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Important Information

On May 28, Chancellor Gary S. May wrote:

“The events of this week also cause me to believe even more strongly, if that’s possible, in building an inclusive environment that recognizes and respects people of all backgrounds and experiences. I remain committed to that and hope you will do what you can to eliminate racism, sexism, and other negative influences on our progression as a nation.”

We join Chancellor May in these efforts toward building diverse, inclusive, and equitable environment in the Department of Communication and at the University of California Davis. To learn more, including a list of resources are available for students in crisis, need of support, or who have experienced racism or bias, click?here.

Important Covid-19 Information:

In light of the Covid-19 situation, ?all UC Davis Fall 2020 courses will move to virtual instruction. ?As a result, the department’s administrative functions have moved to remote work conditions until further notice. ?At this time, the preferred method of contact for departmental staff members is e-mail; please visit our?administrative staff contact page?for further information.

Is Online Debate Widening Our Political Divide?

Study finds that political expression on social media hardens political beliefs and hampers consensus.

Political expression is at the heart of democracy, and the Internet has greatly empowered citizens to express themselves. A recent study by Professor Jaeho Cho and graduate student Saifuddin Ahmed suggests, however, that the increase in online political expression has mixed implications for the health of democracy.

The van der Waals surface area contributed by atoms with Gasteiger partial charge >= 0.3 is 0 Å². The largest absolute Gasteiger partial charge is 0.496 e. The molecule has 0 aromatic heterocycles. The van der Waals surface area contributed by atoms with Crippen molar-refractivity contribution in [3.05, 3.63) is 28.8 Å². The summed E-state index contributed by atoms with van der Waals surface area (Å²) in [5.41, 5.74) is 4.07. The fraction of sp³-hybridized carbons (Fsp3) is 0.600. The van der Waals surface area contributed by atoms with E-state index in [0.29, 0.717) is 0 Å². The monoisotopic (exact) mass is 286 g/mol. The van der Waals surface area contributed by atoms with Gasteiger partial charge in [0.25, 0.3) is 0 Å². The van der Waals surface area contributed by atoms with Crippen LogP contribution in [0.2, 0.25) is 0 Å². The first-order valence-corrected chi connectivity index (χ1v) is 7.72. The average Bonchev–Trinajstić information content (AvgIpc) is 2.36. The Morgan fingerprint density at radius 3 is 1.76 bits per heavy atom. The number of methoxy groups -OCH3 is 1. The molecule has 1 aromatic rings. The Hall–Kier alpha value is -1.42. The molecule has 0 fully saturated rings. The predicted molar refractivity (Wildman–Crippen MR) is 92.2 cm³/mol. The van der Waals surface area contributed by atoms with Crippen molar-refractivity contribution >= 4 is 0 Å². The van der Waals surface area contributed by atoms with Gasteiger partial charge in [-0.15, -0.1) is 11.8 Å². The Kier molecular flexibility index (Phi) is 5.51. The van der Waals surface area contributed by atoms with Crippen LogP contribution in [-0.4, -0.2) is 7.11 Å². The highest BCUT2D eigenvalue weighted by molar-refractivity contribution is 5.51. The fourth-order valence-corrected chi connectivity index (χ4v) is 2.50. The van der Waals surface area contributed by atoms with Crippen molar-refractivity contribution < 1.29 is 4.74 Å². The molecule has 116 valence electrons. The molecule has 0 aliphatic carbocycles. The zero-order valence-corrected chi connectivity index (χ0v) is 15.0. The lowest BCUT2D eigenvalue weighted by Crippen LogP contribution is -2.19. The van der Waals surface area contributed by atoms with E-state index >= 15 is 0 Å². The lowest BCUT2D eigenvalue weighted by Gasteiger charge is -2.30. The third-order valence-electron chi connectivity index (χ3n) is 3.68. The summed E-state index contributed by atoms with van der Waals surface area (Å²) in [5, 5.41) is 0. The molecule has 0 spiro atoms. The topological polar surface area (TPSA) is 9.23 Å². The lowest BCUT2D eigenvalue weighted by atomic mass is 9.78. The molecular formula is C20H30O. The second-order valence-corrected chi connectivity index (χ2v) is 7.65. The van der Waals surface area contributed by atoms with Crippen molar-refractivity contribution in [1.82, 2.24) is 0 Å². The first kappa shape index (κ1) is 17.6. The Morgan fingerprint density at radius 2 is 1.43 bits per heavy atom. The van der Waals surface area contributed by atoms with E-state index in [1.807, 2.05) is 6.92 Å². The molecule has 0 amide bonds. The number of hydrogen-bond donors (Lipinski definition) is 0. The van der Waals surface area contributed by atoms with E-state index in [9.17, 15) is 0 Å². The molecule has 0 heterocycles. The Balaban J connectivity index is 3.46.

Although it provides an opportunity for intrapersonal reflection and contributes to a vibrant democracy, political expression through various online outlets also results in the hardening of citizens’ political identities and prior beliefs, thus hampering balanced reasoning and collective deliberation.

Data from a national survey in the U.S. and an online discussion forum study conducted in South Korea reveal that political expressions on social media and the online forum reinforce the expressers’ partisan thought process and harden their pre-existing political preferences.

This study provides a new perspective on understanding citizen expression by examining its political implications for the expressers themselves rather than those exposed to the expressed ideas.

This study is forthcoming in Communication Research, which is ranked 5/76 with a five-year impact factor of 3.581.

Drawing on this study, Professor Cho’s current research projects look at conditions that shape the outcome of political expression, examining the circumstances for which expression leads to deliberative outcomes.